Conventional plastics are made from fossil fuels– oil and gas.
By contrast, the raw material for bioplastics is plants, so bioplastics are made from renewable resources, and they are also potentially biodegradable and non-toxic. The most common source for bioplastics right now is polylactic acid (PLA) from corn. But other plant sources in use include bagasse (sugar cane fiber), soybeans, and potatos. Here is an interesting video about how PLA is made:
(Warning: Inexplicably this video describes corn plastic as edible…please don’t try this at home!)
For the most part bioplastics look and act like conventional plastics (PLA does not hold up well to heat, so can’t be used to contain things like soup), but bioplastics cannot be recycled like some petroleum based plastics. And bioplastics will contaminate traditional plastics if accidentally mixed with them, which makes them problematic for recyclers.
Image: Bec, couresy Flickr (via Scientific American)
Because bioplastics look just like regular plastic, they are hard to sort out, and you’ll get no help by looking for a resin code. At present, bioplastics fall under the #7 plastics resin code, which is a catchall category for many types of plastic, including petro-plastics. Considering that bioplastics like PLA are much more common nowadays, it’s amazing that they don’t as yet have any recycling code or other required features that would help consumers or recyclers distinguish them.
Bioplastics are also a big problem for composters, because while they are theoretically compostable, many of them do not biodegrade on the same timetable as organics like food and yard waste, even in a commercial composting facility. A recent article in the San Anselmo/Fairfax (CA) Patch investigated the real world state of bioplastics management in Marin County. While many citizens had been feeling pleased and proud about adopting bioplastic foodware, the sad fact is that bioplastics have to be screened out of Marin’s composting facilities and landfilled. They simply don’t biodegrade in 30 days in a windrow. Even San Francisco’s commercial composting facility, Jepson Prairie Organics, which has a more intensive process, can’t compost all incoming bioplastics.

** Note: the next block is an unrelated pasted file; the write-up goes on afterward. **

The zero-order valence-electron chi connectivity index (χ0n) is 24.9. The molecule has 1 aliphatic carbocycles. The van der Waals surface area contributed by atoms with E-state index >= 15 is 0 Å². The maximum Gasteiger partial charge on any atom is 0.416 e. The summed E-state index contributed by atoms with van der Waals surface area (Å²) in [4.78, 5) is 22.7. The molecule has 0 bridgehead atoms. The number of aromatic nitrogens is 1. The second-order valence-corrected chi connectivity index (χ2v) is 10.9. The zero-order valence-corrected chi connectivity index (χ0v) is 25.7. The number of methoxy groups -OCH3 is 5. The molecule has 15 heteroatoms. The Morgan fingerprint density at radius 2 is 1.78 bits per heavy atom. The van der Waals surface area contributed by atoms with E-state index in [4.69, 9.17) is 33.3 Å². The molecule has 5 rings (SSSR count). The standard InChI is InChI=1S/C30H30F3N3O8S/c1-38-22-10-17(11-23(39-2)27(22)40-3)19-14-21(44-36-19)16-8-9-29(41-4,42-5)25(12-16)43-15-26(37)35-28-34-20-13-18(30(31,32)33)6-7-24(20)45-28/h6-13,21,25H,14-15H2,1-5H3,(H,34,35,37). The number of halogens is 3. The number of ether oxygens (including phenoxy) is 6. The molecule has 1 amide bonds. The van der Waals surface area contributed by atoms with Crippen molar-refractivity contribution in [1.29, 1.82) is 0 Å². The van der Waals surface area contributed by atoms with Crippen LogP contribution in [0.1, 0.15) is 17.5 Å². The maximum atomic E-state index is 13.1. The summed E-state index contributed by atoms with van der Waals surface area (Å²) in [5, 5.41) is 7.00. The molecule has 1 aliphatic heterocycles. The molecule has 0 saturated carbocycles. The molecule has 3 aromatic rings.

And bioplastics are a big problem for those concerned with environmental health, too. Why? Because manufacturers are secretive about the composition of their products. So long as bioplastic recipes remain proprietary, there will be concerns about what chemical additives may be going into the product, and thence to the compost. The whole point of creating compost, after all, is to make a useful soil amendment that is safe, and actually benefits, rather than impedes, plant growth.
Two other concerns about bioplastics from corn arise. First, should we be using corn or any other food crop for bioplastics when corn can help feed a starving world? And second, would growing corn as a feedstock for plastics drive the production of even more herbicide- reliant GMO/monoculture corn?
Adding to the perplexity are products billed as bioplastics that are plant and petro hybrids or ethanol-based plastics, like Coke’s PlantBottle. Though they sound promising, these products fall far short of being good for the environment. More on the PlantBottle in my next post.